A fearful anonymous consultant tells it as it is… Is this whistleblowing? Would he be punished if his name was known? Of course it would… Please note the comment on the perverse incentives. It is the rules of the game as defined by the politicians which have been destroying the large mutual that we used to know as the NHS – and which is now becoming the No Hope Service. When doctors seeing patients are not experienced enough many rarer diagnoses are missed until too late or until treatment is expensive… We need more experience at the front line and this means, for the next decade, GPs retraining in A&E and out of hours care, and the abandonment of “QOF”, the system of performance related pay for GPs. As in most crises, the rich will do relatively better.
There is a lot of talk currently about the NHS being in a state of crisis.
I’m not an expert on healthcare policy but I do, however, have 21 years experience of working across emergency departments – the last 12 of them as a consultant in a major trauma centre.
With emergency departments so close to breaking point I can confidently say that the NHS is most definitely in crisis.
It has been a relatively mild winter with no flu epidemic (yet) but the figures paint a different picture.
The NHS has a target to see 95% of emergency patients within four hours, but that figure was 78.5% on average last week.
How does the government choose to respond? By denying that there is a crisis and instead redefining who the four-hour target applies to.
Jeremy Hunt has said that the four-hour target should only apply to ‘urgent health problems’, as opposed to everyone who comes into an A&E.
The figures are one thing but what is happening on the ground is even more disturbing.
Emergency departments are overcrowded with care being delivered in corridors because there are no cubicles, and patients are waiting unacceptable lengths on trolleys as there are no beds available within hospitals.
I can assure you that this is not because of any lack of effort or commitment from nurses and doctors on the front line who are working tirelessly around the clock.
Indeed, the situation is incredibly frustrating as we are left to face the day-to-day reality of inadequate funding and resources.
We are happy go the extra mile – it comes with the territory.
When this happens every shift for months on end, however, and your workload is double what your department is equipped for, it becomes unsustainable.
Staff become ill, stressed and eventually burn out.
Despite an enthusiastic start, many junior doctors have left frontline specialties such as emergency medicine as, despite offering one of the most rewarding and interesting careers, the constant battle to deliver high quality care with inadequate resources is taking its toll.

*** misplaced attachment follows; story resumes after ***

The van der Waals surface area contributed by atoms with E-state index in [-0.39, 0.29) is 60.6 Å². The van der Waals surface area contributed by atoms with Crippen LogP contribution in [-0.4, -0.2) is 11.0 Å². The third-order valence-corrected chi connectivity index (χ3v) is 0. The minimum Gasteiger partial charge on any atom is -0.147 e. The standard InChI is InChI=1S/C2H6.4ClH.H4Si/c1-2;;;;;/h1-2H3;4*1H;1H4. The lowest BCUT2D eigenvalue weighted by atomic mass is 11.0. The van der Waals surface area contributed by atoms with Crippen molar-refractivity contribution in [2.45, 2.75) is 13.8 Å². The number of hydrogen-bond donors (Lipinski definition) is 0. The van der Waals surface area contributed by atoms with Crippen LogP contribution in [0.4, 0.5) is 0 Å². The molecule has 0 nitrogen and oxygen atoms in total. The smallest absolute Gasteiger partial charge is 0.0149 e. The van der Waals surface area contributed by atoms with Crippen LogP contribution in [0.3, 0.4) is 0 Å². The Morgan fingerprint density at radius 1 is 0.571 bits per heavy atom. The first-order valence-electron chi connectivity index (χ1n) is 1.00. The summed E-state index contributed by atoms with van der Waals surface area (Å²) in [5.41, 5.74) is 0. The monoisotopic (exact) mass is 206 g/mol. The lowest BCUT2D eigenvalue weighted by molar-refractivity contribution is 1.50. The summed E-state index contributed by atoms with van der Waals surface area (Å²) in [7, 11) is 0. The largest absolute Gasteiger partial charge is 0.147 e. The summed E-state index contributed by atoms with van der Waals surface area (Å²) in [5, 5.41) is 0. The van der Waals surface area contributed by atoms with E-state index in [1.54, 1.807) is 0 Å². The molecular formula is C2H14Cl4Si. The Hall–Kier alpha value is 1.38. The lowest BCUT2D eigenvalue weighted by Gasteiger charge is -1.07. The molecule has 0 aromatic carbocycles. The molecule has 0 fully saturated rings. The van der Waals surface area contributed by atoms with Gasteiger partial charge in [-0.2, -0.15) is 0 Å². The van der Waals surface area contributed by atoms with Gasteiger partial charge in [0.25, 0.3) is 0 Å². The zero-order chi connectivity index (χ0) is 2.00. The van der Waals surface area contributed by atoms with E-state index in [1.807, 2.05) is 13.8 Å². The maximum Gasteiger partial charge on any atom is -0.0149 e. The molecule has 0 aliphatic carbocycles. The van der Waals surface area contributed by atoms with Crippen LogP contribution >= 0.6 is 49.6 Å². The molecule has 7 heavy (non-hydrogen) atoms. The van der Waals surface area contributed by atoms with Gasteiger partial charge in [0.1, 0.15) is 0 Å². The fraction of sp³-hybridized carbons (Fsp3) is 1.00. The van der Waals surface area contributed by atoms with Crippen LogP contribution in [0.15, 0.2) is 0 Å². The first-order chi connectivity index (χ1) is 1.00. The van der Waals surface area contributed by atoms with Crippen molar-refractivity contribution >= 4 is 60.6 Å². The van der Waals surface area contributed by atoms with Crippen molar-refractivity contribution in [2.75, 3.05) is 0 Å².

Stabilising emergencies by leading the care of the critically ill and injured in those initial vital hours is a core role of an emergency department doctor.
I suspect that few enter the job thinking that they will spend their time searching for trolleys when there are none left, shuffling patients into any space that they can find to examine them and having to repeatedly apologise for the long wait and lack of beds.
Doctors and nurses working in an emergency department want to deliver high quality emergency care in a timely fashion and to maintain dignity for their patients.
Overcrowded emergency departments make this impossible to achieve.
Even worse than that, there is evidence that overcrowding leads to avoidable deaths.
The reason that overcrowding has become such a problem is not, as the politicians might have you believe, because too many people are attending A&E unnecessarily.
Yes there are a small proportion of patients whose needs may be better served via another route but simply telling people not to go to A&E unless they have a ‘true emergency’ does not work.
The fact is that departments are overcrowded with patients waiting to be admitted to wards, patients who are deemed too unwell to be discharged home.
This is unsurprising given that our hospitals are being run at excessively high occupancy rates, which reached 95% in the first weeks of 2017.
The chronic underfunding across all facets of health care – and social care in particular – has led to a situation whereby there is nowhere to send these patients to once they have recovered from their illness or injury.
Underfunding coupled with a perverse system of financial incentives for trusts means that there are not enough beds available for emergency admissions.
This so called ‘exit block’ is what paralyses emergency departments, and in recent years the winter crisis has lengthened to cover much of the year.
Healthcare workers are driven to the point of exasperation being told ‘you need to be more efficient’.
We continually strive for more efficient ways of working and we do make marginal gains in some areas.
But any efficiency gains become insignificant when our departments are gridlocked with dozens of patients waiting for beds.
In addition, cost savings that we make are dwarfed by the hundreds of millions that the NHS spends paying locum staff to fill the gaps left by burnt out and disillusioned staff.
When demand and expectation increases year on year but resources and funding do not, what you get is a crisis.
I genuinely fear for what lies ahead. You know you’re in trouble when even the Chief Executive of NHS England, Simon Stevens, says that the government is not funding the NHS adequately.
Those of us that remain on the frontline will continue to do our best to maintain a safe, high quality emergency service but the real solution lies at the hands of the government, who must act now to address this sorry situation.
This blog was put together with the help of the British Medical Association, the voice of doctors and medical students in the UK.